Good news for the trombone player that now just follows subscription movie ticket service MoviePass around everywhere, “womp-wahh”-ing whenever something bad happens to it: New York’s attorney general’s office has announced that it’s now investigating the service’s parent company, over allegations that it might have lied to investors to present itself as more healthy than it actually was.
This is per The Hollywood Reporter, which notes that Helios and Matheson Analytics—which bought MoviePass back in 2017, at the same time the service announced that it was going to start functionally selling movie tickets for way less than they cost to buy—may have an even worse relationship with basic math than we already thought. The company (which is also being sued by its shareholders) has seen its stock tank twice in the last year, as confidence in MoviePass’ “buy high, sell low” business model has faltered considerably. (The first time the stock price hit “pennies,” the company engineered a consolidation designed to raise prices; then they dropped back to zilch again.) Per THR, the company has lost “more than 99 percent” of its value over the last year and a half, which is, not to be judgey, a fucking lot of percents to lose.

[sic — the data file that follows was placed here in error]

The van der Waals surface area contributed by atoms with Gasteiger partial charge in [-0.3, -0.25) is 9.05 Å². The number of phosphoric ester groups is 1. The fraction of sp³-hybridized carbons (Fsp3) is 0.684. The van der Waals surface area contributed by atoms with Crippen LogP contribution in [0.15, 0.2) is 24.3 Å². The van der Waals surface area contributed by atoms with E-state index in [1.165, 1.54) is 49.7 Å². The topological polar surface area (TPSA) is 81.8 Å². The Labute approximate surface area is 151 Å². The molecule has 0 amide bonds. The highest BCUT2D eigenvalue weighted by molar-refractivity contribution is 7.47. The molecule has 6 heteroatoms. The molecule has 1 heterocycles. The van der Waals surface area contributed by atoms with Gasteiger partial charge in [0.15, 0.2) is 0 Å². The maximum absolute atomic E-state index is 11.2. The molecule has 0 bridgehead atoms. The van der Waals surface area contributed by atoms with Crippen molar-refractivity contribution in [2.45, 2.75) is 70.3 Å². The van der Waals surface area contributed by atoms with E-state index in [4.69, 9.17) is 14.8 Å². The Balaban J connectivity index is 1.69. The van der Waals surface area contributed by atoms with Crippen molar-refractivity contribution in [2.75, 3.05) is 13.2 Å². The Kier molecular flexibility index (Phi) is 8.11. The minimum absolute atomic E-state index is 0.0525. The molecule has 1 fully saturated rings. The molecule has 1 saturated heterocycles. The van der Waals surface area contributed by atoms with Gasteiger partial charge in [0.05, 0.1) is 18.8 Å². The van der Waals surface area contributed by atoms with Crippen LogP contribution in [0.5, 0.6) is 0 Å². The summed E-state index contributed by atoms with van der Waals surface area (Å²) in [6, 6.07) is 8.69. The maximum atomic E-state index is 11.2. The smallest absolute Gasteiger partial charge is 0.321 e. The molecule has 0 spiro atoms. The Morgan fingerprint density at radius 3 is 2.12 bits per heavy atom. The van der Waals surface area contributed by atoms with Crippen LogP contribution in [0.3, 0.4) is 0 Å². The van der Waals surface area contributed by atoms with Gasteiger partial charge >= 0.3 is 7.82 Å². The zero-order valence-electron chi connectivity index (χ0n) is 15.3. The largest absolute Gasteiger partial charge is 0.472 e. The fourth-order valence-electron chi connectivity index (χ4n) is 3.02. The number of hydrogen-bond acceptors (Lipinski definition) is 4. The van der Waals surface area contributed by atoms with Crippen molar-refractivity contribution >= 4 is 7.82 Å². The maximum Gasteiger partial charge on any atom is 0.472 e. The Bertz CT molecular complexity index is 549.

MoviePass users have seen the service’s functionality dip quite a bit over that same period, cutting back from the free lunch of basically unlimited movies to a handful of selected titles every week.